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The Federal Circuit Boots Another Patent Case Out of Texas, and Sends a Message

The Eastern District of Texas has garnered a reputation as a “patent friendly” jurisdiction where juries are quick to award victory to plaintiffs. Success in this district, it is said, smiles even upon non-practicing entities, commonly known as patent trolls, who purchase patents from others and enforce them aggressively against deep-pocketed corporations.

Reality, of course, is more complicated; the Eastern District is hardly the Wild West for patent defendants. Nevertheless, this court continues to attract more than its share of cases in which the basis for venue is questionable. Not surprisingly, the Federal Circuit Court of Appeals has reviewed several challenges to Eastern District venue, and, when circumstances dictate, has not been reluctant to label Texas an inconvenient, even fictitious, venue.

We previously reported two cases on this issue: In re Volkswagen of America, Inc. and In re Genentech, Inc. both decided in 2009 on the same day. One case upheld venue in the Eastern District, the other rejected it.

In Volkswagen, a small Texas company operating from offices in Michigan, brought infringement lawsuits against every major automobile manufacturer – thirty defendants in all. None of the parties had a headquarters or other primary location in the Eastern District.

Given the fact, however, that the defendant manufacturers operated from different primary locations and were organized in ten different states, it was difficult for Volkswagen to argue that Michigan, its own principal location, was somehow more convenient for all of the defendants. Absent a single venue that was more convenient for all, the court deferred to the plaintiff’s choice of Texas.

In Genentech, by contrast, the Federal Circuit clearly turned away from deference to a plaintiff’s choice of venue. The court declared that transfer should be granted when the proposed alternative is clearly more convenient.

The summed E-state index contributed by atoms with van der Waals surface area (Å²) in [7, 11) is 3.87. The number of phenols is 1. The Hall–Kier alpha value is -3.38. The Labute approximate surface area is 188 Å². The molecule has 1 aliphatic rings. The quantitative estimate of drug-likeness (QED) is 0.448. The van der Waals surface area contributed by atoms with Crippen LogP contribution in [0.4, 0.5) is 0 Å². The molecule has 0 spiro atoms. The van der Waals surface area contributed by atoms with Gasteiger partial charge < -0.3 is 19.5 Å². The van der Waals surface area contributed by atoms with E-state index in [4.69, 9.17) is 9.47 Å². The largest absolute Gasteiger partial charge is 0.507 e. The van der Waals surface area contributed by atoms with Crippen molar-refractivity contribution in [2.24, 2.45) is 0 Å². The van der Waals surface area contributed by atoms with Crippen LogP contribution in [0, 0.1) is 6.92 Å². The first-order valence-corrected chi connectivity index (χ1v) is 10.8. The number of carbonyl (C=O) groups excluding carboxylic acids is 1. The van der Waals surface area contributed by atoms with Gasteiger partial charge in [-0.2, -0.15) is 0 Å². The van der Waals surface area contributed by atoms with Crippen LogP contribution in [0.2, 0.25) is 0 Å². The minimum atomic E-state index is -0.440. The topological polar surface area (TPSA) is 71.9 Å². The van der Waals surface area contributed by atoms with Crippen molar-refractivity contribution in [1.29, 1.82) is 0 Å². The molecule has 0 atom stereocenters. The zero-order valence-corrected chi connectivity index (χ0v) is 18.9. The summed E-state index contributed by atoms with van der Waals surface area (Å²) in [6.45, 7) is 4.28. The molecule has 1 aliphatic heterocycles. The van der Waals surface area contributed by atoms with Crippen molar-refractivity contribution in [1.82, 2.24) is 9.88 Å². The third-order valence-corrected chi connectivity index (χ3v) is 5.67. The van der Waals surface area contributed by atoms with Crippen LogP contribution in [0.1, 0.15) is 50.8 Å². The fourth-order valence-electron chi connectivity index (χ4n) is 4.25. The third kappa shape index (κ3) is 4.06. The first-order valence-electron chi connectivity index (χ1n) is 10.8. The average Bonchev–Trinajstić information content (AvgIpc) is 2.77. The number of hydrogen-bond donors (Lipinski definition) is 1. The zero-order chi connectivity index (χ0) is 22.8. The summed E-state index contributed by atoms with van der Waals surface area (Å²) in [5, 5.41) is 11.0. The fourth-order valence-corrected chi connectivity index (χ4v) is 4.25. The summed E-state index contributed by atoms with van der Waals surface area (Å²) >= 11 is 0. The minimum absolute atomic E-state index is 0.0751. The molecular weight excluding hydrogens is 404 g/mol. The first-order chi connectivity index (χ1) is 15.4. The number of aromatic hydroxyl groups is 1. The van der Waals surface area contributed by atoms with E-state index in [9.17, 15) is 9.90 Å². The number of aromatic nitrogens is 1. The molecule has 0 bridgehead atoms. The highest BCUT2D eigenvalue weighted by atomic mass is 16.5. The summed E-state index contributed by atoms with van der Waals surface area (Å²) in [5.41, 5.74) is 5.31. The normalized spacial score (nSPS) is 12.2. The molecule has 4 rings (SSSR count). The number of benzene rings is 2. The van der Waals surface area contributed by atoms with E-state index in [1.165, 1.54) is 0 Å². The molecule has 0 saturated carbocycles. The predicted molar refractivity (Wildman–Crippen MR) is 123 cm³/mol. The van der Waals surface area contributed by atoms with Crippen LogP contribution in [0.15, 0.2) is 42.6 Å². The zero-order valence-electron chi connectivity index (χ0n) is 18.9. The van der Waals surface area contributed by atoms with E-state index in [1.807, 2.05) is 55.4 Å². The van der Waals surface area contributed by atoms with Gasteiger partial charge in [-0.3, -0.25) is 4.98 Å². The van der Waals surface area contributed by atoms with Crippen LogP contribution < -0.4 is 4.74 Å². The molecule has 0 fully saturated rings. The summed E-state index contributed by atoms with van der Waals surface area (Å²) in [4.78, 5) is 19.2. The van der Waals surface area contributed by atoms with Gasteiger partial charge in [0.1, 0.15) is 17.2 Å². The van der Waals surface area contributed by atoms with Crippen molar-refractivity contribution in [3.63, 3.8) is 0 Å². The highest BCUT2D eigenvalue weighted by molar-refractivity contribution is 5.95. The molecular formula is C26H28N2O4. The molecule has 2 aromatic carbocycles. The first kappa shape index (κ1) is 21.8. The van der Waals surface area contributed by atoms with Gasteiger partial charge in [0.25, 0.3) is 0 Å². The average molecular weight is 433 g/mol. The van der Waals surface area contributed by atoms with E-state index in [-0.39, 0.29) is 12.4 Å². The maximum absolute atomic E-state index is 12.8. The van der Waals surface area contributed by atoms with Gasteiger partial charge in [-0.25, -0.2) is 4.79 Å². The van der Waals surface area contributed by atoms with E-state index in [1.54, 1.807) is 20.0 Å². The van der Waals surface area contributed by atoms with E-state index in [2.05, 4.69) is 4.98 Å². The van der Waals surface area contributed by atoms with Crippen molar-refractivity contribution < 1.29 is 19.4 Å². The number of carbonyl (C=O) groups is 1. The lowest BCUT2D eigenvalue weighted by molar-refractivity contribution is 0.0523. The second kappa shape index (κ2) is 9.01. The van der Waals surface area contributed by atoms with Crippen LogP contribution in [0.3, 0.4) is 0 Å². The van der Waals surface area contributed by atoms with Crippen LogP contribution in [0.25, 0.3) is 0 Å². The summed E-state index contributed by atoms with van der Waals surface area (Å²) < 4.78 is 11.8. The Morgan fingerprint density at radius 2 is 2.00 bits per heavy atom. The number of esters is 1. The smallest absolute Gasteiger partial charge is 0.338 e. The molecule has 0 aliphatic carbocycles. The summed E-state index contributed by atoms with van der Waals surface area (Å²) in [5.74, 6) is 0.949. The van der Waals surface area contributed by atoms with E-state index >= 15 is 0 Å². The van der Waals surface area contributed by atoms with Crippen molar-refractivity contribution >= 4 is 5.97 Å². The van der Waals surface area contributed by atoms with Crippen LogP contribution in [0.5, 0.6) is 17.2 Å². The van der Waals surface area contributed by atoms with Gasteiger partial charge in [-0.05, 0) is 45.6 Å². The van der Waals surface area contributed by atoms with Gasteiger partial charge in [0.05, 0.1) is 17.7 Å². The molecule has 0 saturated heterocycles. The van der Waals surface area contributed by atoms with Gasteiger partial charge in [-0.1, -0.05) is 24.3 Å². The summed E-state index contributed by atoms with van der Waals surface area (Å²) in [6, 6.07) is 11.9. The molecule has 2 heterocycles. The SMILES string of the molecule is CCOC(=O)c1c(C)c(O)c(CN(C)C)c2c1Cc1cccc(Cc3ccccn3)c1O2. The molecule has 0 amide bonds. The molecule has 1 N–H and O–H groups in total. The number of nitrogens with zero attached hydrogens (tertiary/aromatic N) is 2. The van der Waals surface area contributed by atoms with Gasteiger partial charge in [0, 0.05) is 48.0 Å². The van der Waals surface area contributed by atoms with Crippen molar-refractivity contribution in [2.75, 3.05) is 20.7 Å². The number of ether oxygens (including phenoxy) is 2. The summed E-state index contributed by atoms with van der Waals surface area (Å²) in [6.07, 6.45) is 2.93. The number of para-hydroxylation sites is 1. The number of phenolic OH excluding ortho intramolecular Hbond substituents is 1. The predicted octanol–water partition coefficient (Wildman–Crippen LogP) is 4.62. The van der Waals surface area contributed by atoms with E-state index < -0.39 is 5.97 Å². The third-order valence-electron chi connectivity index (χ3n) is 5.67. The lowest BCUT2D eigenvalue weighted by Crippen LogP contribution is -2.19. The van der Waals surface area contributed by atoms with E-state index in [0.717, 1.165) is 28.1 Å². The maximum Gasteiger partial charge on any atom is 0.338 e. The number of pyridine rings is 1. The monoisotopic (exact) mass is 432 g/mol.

Among the factors that the court said may justify a transfer, the location of witnesses and important documents was decisive in Genentech. Transfer was ordered to California, where both defendants were established. Clearly, Genentechrequires a plaintiff to be armed with a substantive justification for its choice of venue.

Last month, with In re Zimmer Holdings Inc., the Federal Circuit took direct aim at attempts to game the system to establish venue in Texas. In a pointed order by Chief Judge Rader, the court rejected the plaintiff’s choice of venue in the Eastern District of Texas and transferred the litigation to the Northern District of Indiana.

In this case, a Michigan company, MedIdea, claimed Texas as its principal office, where it reportedly maintains its patent-related documents. According to MedIdea, judicial efficiency favored a Texas venue because it already had a related infringement lawsuit in the Eastern District. Defendant Zimmer, an Indiana company, questioned MedIdea’s presence in Texas and argued that key officers, witnesses, and evidence for both parties reside in Indiana or Michigan, thus making Indiana the more convenient venue for suit.

The Federal Circuit chided MedIdea for “attempting to game the system by artificially seeking to establish venue,” by moving litigation documents from Michigan to Texas and setting up an office there in space shared with another client of MedIdea’s law firm. “Thus, MedIdea’s presence in Texas appears to be recent, ephemeral, and an artifact of litigation.”

The court goes on to cite the Supreme Court’s decision in Hertz Corp. v Friend(2010) where the court urged federal trial courts to “ensure that the purposes of jurisdictional and venue laws are not frustrated by a party’s attempts at manipulation.”

Paired with the Genentech decision, Zimmer argues forcefully that superficial attempts to justify suit in a “patent friendly” jurisdiction will not suffice to establish venue there. Venue is not a technical exercise in checking off items proving a factual basis for venue. The core concepts for evaluating venue are due process and fairness.

Where plaintiffs choose a location with little real-world connection to the parties, the dispute, the witnesses, and the evidence, it may be rejected as an artificial and unfair attempt to establish venue. So goes Texas.

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